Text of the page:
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Monday, October 20, 2003

I notice yesterday's post got on today's date: I guess I shouldn't have hit the "change time and date" button when I finally published.

I'm picking up today on the thread of the last two days or so, about communication, and way of being, and how one feels about things. You had not noticed a thread, you say? Well, maybe not, but there were markers, little stones, it was up to you to connect the dots if you so chose.

When you are being yourself and trust your life to be in the right place at the right time, you never know when something you do or say will actually save someone's life. Without intention, you mean? Yes, without any specific overt intention of either "doing good", or "fixing things", without a personal agenda. Basically by just showing up.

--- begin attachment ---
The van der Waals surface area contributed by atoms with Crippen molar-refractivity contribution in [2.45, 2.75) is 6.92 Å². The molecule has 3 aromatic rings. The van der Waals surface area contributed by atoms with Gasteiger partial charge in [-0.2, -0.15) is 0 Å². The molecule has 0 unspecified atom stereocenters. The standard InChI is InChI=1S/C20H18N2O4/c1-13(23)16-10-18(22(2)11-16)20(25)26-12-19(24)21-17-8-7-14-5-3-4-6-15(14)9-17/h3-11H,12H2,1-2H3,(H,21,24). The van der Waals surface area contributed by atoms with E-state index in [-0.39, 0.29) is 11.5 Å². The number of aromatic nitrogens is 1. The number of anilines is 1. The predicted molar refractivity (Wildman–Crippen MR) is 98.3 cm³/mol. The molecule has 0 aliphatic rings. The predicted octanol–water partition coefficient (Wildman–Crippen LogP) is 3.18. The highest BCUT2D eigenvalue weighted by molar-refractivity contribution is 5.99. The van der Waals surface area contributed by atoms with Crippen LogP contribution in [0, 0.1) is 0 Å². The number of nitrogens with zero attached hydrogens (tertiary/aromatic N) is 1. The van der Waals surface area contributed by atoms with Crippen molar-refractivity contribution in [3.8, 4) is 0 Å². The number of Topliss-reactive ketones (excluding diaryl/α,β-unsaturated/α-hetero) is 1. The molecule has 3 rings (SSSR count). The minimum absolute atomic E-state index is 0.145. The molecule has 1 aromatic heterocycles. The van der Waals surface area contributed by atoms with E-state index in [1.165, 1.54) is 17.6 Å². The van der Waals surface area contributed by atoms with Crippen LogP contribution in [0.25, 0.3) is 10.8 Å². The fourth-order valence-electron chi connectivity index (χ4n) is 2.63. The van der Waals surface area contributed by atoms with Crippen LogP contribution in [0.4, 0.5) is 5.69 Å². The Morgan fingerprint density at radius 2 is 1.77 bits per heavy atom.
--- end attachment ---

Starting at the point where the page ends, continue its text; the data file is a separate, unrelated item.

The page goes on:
The first life I saved was my little brother Alain's. Because of other landmark dates of things that happened later, which I know for a historic fact, this must have happened when I was just five years old. I was walking through the woods, behind the house where we lived, on a property where a German cavalry regiment had been quartered. Walking through the woods was a favorite pastime of mine, fulfilling at one time two goals I had then, the one of seeking for treasure and adventure, the other of losing the hair ribbons my mother put in my hair, which I detested. Unexpectedly, because it wasn't really his thing, I came across my little brother in the woods, chewing on something he had filled his mouth with, which was sort of drooling green onto his chin and onto his clothes. He was holding in his sticky little dimpled hands a bunch of large green pills, horse pills, which had been discarded in the woods behind the stables by the German cavalry, which had been rotated out to be replaced by a tank regiment.